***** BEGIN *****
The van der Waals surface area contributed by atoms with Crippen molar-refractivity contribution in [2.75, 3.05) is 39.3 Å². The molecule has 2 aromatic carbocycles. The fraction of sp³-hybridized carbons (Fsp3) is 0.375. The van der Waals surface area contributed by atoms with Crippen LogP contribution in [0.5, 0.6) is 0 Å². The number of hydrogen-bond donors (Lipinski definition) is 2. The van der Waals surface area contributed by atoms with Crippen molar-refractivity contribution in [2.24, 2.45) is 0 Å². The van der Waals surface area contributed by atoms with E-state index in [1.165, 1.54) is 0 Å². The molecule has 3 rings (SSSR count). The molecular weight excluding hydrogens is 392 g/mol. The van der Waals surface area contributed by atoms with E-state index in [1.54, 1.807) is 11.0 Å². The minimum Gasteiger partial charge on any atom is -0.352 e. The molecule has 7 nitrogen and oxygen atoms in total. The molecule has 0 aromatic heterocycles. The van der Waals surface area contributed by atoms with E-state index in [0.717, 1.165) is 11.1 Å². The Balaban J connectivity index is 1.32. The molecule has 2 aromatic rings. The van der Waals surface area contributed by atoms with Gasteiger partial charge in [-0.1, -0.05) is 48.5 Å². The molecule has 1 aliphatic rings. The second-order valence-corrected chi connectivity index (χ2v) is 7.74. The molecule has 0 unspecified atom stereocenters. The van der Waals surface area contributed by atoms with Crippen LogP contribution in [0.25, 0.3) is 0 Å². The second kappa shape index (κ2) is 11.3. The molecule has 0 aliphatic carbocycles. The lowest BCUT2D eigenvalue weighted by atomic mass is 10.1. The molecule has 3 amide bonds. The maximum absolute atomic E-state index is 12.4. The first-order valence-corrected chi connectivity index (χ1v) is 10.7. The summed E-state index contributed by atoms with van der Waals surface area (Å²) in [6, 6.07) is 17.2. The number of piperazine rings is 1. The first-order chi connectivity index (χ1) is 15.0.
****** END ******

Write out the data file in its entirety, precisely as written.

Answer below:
The van der Waals surface area contributed by atoms with Crippen molar-refractivity contribution in [2.75, 3.05) is 39.3 Å². The molecule has 2 aromatic carbocycles. The fraction of sp³-hybridized carbons (Fsp3) is 0.375. The van der Waals surface area contributed by atoms with Crippen LogP contribution in [0.5, 0.6) is 0 Å². The number of hydrogen-bond donors (Lipinski definition) is 2. The van der Waals surface area contributed by atoms with Crippen molar-refractivity contribution in [2.24, 2.45) is 0 Å². The van der Waals surface area contributed by atoms with E-state index in [1.165, 1.54) is 0 Å². The molecule has 3 rings (SSSR count). The molecular weight excluding hydrogens is 392 g/mol. The van der Waals surface area contributed by atoms with E-state index in [1.54, 1.807) is 11.0 Å². The minimum Gasteiger partial charge on any atom is -0.352 e. The molecule has 7 nitrogen and oxygen atoms in total. The molecule has 0 aromatic heterocycles. The van der Waals surface area contributed by atoms with E-state index in [0.717, 1.165) is 11.1 Å². The Balaban J connectivity index is 1.32. The molecule has 2 aromatic rings. The van der Waals surface area contributed by atoms with Gasteiger partial charge in [-0.1, -0.05) is 48.5 Å². The molecule has 1 aliphatic rings. The second-order valence-corrected chi connectivity index (χ2v) is 7.74. The molecule has 0 unspecified atom stereocenters. The van der Waals surface area contributed by atoms with Crippen LogP contribution in [0.25, 0.3) is 0 Å². The second kappa shape index (κ2) is 11.3. The molecule has 0 aliphatic carbocycles. The lowest BCUT2D eigenvalue weighted by atomic mass is 10.1. The molecule has 3 amide bonds. The maximum absolute atomic E-state index is 12.4. The first-order valence-corrected chi connectivity index (χ1v) is 10.7. The summed E-state index contributed by atoms with van der Waals surface area (Å²) in [6, 6.07) is 17.2. The number of piperazine rings is 1. The first-order chi connectivity index (χ1) is 15.0.